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Why I Cry For Yves Saint Laurent

The occasion calls for couture tears, but I’m a splotchy-faced snot bubble of contorted emotion. Yves Saint Laurent, French fashion prodigy and one of the greatest designers of the 20th century, has passed away. He died of brain cancer at the age of seventy-one. Mr. Saint Laurent does not need my ugly uncontrolled emotion—he’ll be seen off in an elegant sea of chic sniffling silhouettes no doubt—but still I cry. Here’s why I cry:

1. He never finished that dress for me.—He never even started.

2. He had balls.—I know this because he posed nude—wearing only his thick black rimmed glasses—for the advertising campaign for the first YSL men’s fragrance, Pour Homme. This campaign caused great controversy, but YSL questioned why it was more acceptable for a woman to pose nude for an advertisement than a man.

3. He took his balls out of his handbag.—In 1994, Saint Laurent sued U.S. designer Ralph Lauren for copying a tuxedo dress from his 1992–1993 couture collection. A French court found Ralph Lauren guilty of imitating the dress and fined the U.S. designer 2.2 million francs.

4. His father was an insurance man.—My friend’s husband is an insurance man. YSL arrived (with his sketches) in Paris at the age of seventeen—I arrived (looking sketchy) in Paris at the age of seventeen. Sigh, we had so much in common.

5. I get respect in pants.—In the 1960s and 1970s, when women were joining the workforce in millions for the first time, Saint Laurent designed more gender-neutral looks based on pants and jackets. YSL challenged what women were “expected” to wear (blouses and skirts), and dressed women to challenge other socially accepted norms.

6. He was Dior’s head designer at twenty-one.—When Dior died of a stroke in 1957, the then-unknown twenty-one-year-old Saint Laurent was appointed head designer. His first collection for Dior, known as the Trapeze collection, won rave reviews. I cry for that brave young man’s success (and because I feel like a slacker).

7. We had similar taste.—The first dress Saint Laurent designed for Dior was a black silk velvet column tied with a white satin bow called “Soiree de Paris.” The first dress I designed for myself was a black sequin and net contraption called “Soiree de Prom.” I cry for the photographic evidence still circulating in my family.

8. He said,—“I have often said that I wish I had invented blue jeans: the most spectacular, the most practical, the most relaxed and nonchalant. They have expression, modesty, sex appeal, simplicity—all I hope for in my clothes.” I wish I’d said that.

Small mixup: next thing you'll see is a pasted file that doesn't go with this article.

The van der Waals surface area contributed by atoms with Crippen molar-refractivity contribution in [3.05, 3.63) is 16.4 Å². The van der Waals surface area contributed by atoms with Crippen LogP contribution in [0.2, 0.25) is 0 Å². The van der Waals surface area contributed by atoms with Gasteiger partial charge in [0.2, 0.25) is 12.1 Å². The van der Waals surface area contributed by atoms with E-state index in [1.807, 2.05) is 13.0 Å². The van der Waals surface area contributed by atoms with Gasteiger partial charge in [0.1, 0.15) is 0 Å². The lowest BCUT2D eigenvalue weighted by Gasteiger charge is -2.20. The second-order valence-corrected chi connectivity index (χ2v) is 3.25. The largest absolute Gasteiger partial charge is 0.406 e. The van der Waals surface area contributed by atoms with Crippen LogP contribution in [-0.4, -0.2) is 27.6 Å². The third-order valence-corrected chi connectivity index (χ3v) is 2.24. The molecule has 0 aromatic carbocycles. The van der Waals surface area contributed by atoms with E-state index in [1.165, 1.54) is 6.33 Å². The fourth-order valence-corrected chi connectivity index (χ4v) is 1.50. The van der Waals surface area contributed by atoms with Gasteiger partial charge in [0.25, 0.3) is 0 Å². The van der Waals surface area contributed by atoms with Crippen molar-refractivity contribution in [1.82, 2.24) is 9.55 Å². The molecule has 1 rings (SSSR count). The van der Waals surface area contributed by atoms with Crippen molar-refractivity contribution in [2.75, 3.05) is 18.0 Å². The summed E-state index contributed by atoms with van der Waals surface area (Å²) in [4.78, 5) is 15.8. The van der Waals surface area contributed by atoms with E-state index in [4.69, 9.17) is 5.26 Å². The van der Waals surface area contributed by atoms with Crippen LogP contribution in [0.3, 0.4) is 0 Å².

9. He also said,—“To be beautiful, all a woman needs is a black pullover and a black skirt and to be arm in arm with a man she loves.” Bless his soul.


10. He made us look and smell good.—Saint Laurent gave us the tuxedo jacket, the pants suit, the safari jacket, and the pea coat. He gave us peasant blouses, see-through blouses, bolero jackets, trapeze dresses, and smocks. He gave us Opium and Champagne. He influenced a generation of designers and made me wish I were French.

11. He had his ups and downs.—Pierre Berge, Saint Laurent’s business partner and friend, often said that Saint Laurent was “born with a nervous breakdown.” The designer battled depression, ill health, and drugs on and off throughout his life. I’m just sad that his life was not always as colorful, as sexy, and as beautiful as his art.

12. He saved France.—The house of Dior was responsible for almost 50 percent of French fashion exports in the late 1950s, so Saint Laurent’s success at Dior was deemed crucial for the French economy. After his first collection, headlines proclaimed that Saint Laurent had “saved” France.

13. He inspired confidence.—New York socialite Nan Kempner created a scandal when she tried to wear her Le Smoking tuxedo—perhaps Saint Laurent’s most famous, and at the time, most provocative design—to dinner at a Manhattan restaurant in 1968. When the maitre d’ told Kempner that she couldn’t dine in a pair of trousers, she promptly dropped the pants and dined in the jacket, which looked like a very short dress. There are many more stories like this.

14. He shook things up.—Not only did YSL challenge social norms by creating gender-neutral clothing for women and modeling nude himself, he was also the first major designer to use models from a variety of different ethnic backgrounds.

15. He is survived by his mother.—She may be the best dressed mother in the world, but while the world mourns the loss of a legendary fashion icon, she mourns her little boy. C’mon, that’s sad.

Yves Saint Laurent may have passed on to the runway in the sky, but his timeless classic looks—especially those created in the 60s—will continue to inspire and be reflected on for a long time to come. I hope up-and-coming designers today will not only be inspired by his designs, but by his actions and by his words. I’d particularly like to call their attention to the words of Yves Saint Laurent upon his retirement from the fashion world at age sixty-five: “Fashion isn’t just to decorate women, but to reassure them, give them confidence.”

RIP YSL.

Photo source: DGegant on flickr (cc)

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